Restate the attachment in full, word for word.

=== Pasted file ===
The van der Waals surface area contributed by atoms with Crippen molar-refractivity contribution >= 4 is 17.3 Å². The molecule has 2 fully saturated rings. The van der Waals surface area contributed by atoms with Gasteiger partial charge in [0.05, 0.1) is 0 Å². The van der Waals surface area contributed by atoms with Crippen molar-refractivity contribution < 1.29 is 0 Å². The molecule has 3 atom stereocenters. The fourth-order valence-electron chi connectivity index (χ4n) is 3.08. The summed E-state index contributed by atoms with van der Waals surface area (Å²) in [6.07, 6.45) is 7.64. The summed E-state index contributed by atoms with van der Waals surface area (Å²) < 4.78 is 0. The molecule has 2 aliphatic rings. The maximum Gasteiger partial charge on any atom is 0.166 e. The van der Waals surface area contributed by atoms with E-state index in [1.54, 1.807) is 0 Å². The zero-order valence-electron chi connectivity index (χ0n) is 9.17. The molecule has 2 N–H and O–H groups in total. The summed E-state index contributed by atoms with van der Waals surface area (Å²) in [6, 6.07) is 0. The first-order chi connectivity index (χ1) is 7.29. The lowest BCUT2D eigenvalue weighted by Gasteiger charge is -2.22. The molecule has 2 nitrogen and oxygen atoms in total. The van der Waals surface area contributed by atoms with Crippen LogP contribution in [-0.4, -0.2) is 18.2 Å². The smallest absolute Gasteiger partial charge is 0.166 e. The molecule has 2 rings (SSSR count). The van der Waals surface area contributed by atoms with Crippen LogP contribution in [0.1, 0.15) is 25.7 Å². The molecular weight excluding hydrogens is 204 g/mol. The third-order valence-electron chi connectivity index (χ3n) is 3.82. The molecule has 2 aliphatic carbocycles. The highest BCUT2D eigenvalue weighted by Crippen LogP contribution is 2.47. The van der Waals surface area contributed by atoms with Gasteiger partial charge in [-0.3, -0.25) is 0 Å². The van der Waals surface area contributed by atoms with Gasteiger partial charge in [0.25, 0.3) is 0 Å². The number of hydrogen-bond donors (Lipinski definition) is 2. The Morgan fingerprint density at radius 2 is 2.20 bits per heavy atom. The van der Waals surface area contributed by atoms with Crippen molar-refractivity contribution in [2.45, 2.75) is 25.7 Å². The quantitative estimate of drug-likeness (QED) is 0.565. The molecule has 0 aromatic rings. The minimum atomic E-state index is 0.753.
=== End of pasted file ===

The van der Waals surface area contributed by atoms with Crippen molar-refractivity contribution >= 4 is 17.3 Å². The molecule has 2 fully saturated rings. The van der Waals surface area contributed by atoms with Gasteiger partial charge in [0.05, 0.1) is 0 Å². The van der Waals surface area contributed by atoms with Crippen molar-refractivity contribution < 1.29 is 0 Å². The molecule has 3 atom stereocenters. The fourth-order valence-electron chi connectivity index (χ4n) is 3.08. The summed E-state index contributed by atoms with van der Waals surface area (Å²) in [6.07, 6.45) is 7.64. The summed E-state index contributed by atoms with van der Waals surface area (Å²) < 4.78 is 0. The molecule has 2 aliphatic rings. The maximum Gasteiger partial charge on any atom is 0.166 e. The van der Waals surface area contributed by atoms with E-state index in [1.54, 1.807) is 0 Å². The zero-order valence-electron chi connectivity index (χ0n) is 9.17. The molecule has 2 N–H and O–H groups in total. The summed E-state index contributed by atoms with van der Waals surface area (Å²) in [6, 6.07) is 0. The first-order chi connectivity index (χ1) is 7.29. The lowest BCUT2D eigenvalue weighted by Gasteiger charge is -2.22. The molecule has 2 nitrogen and oxygen atoms in total. The van der Waals surface area contributed by atoms with Crippen LogP contribution in [-0.4, -0.2) is 18.2 Å². The smallest absolute Gasteiger partial charge is 0.166 e. The molecule has 2 rings (SSSR count). The van der Waals surface area contributed by atoms with Crippen LogP contribution in [0.1, 0.15) is 25.7 Å². The molecular weight excluding hydrogens is 204 g/mol. The third-order valence-electron chi connectivity index (χ3n) is 3.82. The molecule has 2 aliphatic carbocycles. The highest BCUT2D eigenvalue weighted by Crippen LogP contribution is 2.47. The van der Waals surface area contributed by atoms with Gasteiger partial charge in [-0.3, -0.25) is 0 Å². The van der Waals surface area contributed by atoms with Gasteiger partial charge in [0.25, 0.3) is 0 Å². The number of hydrogen-bond donors (Lipinski definition) is 2. The Morgan fingerprint density at radius 2 is 2.20 bits per heavy atom. The van der Waals surface area contributed by atoms with Crippen molar-refractivity contribution in [2.45, 2.75) is 25.7 Å². The quantitative estimate of drug-likeness (QED) is 0.565. The molecule has 0 aromatic rings. The minimum atomic E-state index is 0.753.